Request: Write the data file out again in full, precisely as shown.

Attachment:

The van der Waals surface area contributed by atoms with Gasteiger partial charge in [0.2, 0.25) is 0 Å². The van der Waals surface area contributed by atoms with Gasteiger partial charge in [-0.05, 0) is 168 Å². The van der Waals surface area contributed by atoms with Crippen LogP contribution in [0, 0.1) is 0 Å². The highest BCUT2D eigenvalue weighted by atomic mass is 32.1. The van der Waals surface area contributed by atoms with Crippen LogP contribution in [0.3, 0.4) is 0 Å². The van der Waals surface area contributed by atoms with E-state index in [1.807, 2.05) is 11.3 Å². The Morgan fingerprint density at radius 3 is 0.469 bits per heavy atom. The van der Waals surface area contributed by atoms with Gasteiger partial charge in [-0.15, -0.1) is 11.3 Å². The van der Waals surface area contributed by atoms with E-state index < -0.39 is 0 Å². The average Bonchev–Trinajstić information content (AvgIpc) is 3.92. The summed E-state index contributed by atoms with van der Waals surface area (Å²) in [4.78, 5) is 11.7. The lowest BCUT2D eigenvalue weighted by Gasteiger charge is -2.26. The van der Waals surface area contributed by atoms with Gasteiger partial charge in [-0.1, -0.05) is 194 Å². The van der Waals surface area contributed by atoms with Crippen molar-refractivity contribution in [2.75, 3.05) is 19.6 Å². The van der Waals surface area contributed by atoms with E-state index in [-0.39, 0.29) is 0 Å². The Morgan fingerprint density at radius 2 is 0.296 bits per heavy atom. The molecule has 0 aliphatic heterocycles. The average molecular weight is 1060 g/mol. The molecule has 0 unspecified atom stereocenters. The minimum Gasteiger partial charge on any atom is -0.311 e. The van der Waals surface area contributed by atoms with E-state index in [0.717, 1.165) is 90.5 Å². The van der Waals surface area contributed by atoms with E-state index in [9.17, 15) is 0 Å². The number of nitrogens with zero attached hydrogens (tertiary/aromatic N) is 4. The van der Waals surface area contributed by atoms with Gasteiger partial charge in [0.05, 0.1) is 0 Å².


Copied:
The van der Waals surface area contributed by atoms with Gasteiger partial charge in [0.2, 0.25) is 0 Å². The van der Waals surface area contributed by atoms with Gasteiger partial charge in [-0.05, 0) is 168 Å². The van der Waals surface area contributed by atoms with Crippen LogP contribution in [0, 0.1) is 0 Å². The highest BCUT2D eigenvalue weighted by atomic mass is 32.1. The van der Waals surface area contributed by atoms with Crippen LogP contribution in [0.3, 0.4) is 0 Å². The van der Waals surface area contributed by atoms with E-state index in [1.807, 2.05) is 11.3 Å². The Morgan fingerprint density at radius 3 is 0.469 bits per heavy atom. The van der Waals surface area contributed by atoms with Gasteiger partial charge in [-0.15, -0.1) is 11.3 Å². The van der Waals surface area contributed by atoms with E-state index < -0.39 is 0 Å². The average Bonchev–Trinajstić information content (AvgIpc) is 3.92. The summed E-state index contributed by atoms with van der Waals surface area (Å²) in [4.78, 5) is 11.7. The lowest BCUT2D eigenvalue weighted by Gasteiger charge is -2.26. The van der Waals surface area contributed by atoms with Gasteiger partial charge in [-0.1, -0.05) is 194 Å². The van der Waals surface area contributed by atoms with Crippen molar-refractivity contribution in [2.75, 3.05) is 19.6 Å². The van der Waals surface area contributed by atoms with E-state index in [-0.39, 0.29) is 0 Å². The Morgan fingerprint density at radius 2 is 0.296 bits per heavy atom. The molecule has 0 aliphatic heterocycles. The average molecular weight is 1060 g/mol. The molecule has 0 unspecified atom stereocenters. The minimum Gasteiger partial charge on any atom is -0.311 e. The van der Waals surface area contributed by atoms with E-state index in [0.717, 1.165) is 90.5 Å². The van der Waals surface area contributed by atoms with E-state index in [9.17, 15) is 0 Å². The number of nitrogens with zero attached hydrogens (tertiary/aromatic N) is 4. The van der Waals surface area contributed by atoms with Gasteiger partial charge in [0.05, 0.1) is 0 Å².